Green grows into Red, the color of conflict, blood, and fire. Violence, competition, and destruction are natural and necessary features of a thriving ecosystem. The world must destroy itself in order to change.
Red erupts into Black, the color of death, night, and soil. Black is the smoke that follows fire, the eternal night of death, the soil that swallows up the bodies of the dead, and the dank, swarming matter under the rock.
Black decays into White, the color of stillness, silence, and peace. White is the ash that follows the fire, the stars that speckle the night, the snow that blankets every feature of the landscape, dominating and unifying it.
White thaws into Blue, the color of oceans, rivers and sky. Blue is the slippery, swirling power that makes things dissolve and flow.
Blue flows into Green, the color of birth, life and growth. Green is the force that drives the cycle around and around, causing each state of the world to become something new and then eventually become itself all over again.
To Green, the standard color wheel seems strangely political, obsessed with allies and enemies, each color with its own narrow and fixed set of interests, all of them constantly negotiating and competing like squabbling technocrats. For Green, Black and White (for example) aren’t opposites. They could not exist without each other, they are woven together, Black is always in the process of becoming White and White emerges out of Black and, inevitably, eventually, returns to it.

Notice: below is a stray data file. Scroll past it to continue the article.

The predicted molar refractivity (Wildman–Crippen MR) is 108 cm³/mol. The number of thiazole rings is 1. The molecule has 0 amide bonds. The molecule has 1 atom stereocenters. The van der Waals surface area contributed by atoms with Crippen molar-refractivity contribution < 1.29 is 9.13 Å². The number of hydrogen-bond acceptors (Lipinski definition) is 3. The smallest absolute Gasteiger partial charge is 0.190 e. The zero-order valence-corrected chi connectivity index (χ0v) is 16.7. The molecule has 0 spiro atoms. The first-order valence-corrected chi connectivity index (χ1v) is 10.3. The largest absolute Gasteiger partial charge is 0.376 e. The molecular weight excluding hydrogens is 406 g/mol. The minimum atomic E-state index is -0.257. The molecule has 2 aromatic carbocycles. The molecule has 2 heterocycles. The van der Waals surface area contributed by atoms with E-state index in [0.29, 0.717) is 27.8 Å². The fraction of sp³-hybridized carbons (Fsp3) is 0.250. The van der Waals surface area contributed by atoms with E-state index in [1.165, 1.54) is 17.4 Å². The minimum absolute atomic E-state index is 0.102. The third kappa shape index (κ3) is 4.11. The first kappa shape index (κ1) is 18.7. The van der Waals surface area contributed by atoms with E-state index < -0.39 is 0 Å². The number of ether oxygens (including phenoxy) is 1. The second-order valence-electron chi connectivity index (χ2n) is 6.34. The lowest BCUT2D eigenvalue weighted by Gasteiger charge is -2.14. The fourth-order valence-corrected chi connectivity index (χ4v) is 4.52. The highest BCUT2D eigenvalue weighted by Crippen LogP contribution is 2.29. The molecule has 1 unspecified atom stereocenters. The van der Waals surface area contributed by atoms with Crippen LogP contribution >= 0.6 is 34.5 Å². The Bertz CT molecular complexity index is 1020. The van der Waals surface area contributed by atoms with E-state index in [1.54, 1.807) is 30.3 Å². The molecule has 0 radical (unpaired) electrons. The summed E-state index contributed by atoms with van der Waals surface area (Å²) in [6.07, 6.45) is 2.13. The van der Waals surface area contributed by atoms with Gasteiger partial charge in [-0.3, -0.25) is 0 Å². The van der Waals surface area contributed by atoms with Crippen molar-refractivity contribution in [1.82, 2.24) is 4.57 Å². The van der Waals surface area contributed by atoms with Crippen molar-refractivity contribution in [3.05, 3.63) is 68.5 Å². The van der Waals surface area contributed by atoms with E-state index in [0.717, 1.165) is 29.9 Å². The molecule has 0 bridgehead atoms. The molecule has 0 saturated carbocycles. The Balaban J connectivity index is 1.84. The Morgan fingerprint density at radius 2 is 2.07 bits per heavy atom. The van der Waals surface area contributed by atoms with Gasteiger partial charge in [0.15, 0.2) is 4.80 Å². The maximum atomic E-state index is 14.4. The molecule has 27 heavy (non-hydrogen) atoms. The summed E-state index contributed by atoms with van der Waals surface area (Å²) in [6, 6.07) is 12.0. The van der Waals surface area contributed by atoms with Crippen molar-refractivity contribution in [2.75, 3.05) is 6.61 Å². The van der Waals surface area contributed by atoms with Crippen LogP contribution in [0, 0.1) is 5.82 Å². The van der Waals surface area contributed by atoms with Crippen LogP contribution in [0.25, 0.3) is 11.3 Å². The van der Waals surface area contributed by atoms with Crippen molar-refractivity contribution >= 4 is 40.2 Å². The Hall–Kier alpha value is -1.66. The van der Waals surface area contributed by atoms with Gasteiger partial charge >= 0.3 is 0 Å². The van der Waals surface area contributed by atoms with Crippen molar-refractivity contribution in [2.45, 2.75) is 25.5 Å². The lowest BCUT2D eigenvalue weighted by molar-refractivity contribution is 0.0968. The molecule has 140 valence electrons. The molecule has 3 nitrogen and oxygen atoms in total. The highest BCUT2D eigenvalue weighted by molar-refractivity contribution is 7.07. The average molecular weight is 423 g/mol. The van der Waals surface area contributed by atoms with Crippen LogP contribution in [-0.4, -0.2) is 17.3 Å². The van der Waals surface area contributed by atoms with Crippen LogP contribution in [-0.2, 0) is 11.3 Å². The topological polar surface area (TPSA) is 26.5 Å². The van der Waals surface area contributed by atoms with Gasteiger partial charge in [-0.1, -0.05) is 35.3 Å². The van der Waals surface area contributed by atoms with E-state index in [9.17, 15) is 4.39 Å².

For Red, magical energy exists as a turbulent system of swirling currents throughout which the property of color is spread diffusely. In order to craft this magical energy into effective spells mages must channel it through centers of power and control that are located within their living bodies. Each one of these centers, or loci, is attuned to one color of the magical spectrum and operates as an amplifier and lens for that color, harnessing and focusing its power. As a result, the types of spells you cast and the colors of mana they use determine the quality of your character and the course of your fate.
Locus of Feeling — the core of any mage’s identity is their values, preferences, and instincts. This locus is your spiritual center and the red energy it harnesses enables you to express the intuitive essence of your being. This is the “gut” you trust when you just know something deep inside. If this is your dominant locus your key traits are: honesty, passion, strength.
Locus of Discipline — if we move upward from feeling we realize that individual passion can be made even more powerful when it operates in coordination with others within an organized system of external moral principles. The white energy harnessed by this locus is the chest-swelling pride you get from belonging to something and the glowing heart that tells you right from wrong. If this is your dominant locus your key traits are: loyalty, virtue, obedience.
Locus of Thought — continuing upwards to the top of the spine brings you to the source of perception, ideas, and knowledge. The blue energy harnessed by this locus is the source of our theories, insights, and our capacity to use our heads to understand the world and how it works. If this is your dominant locus your key traits are: intelligence, competence, originality.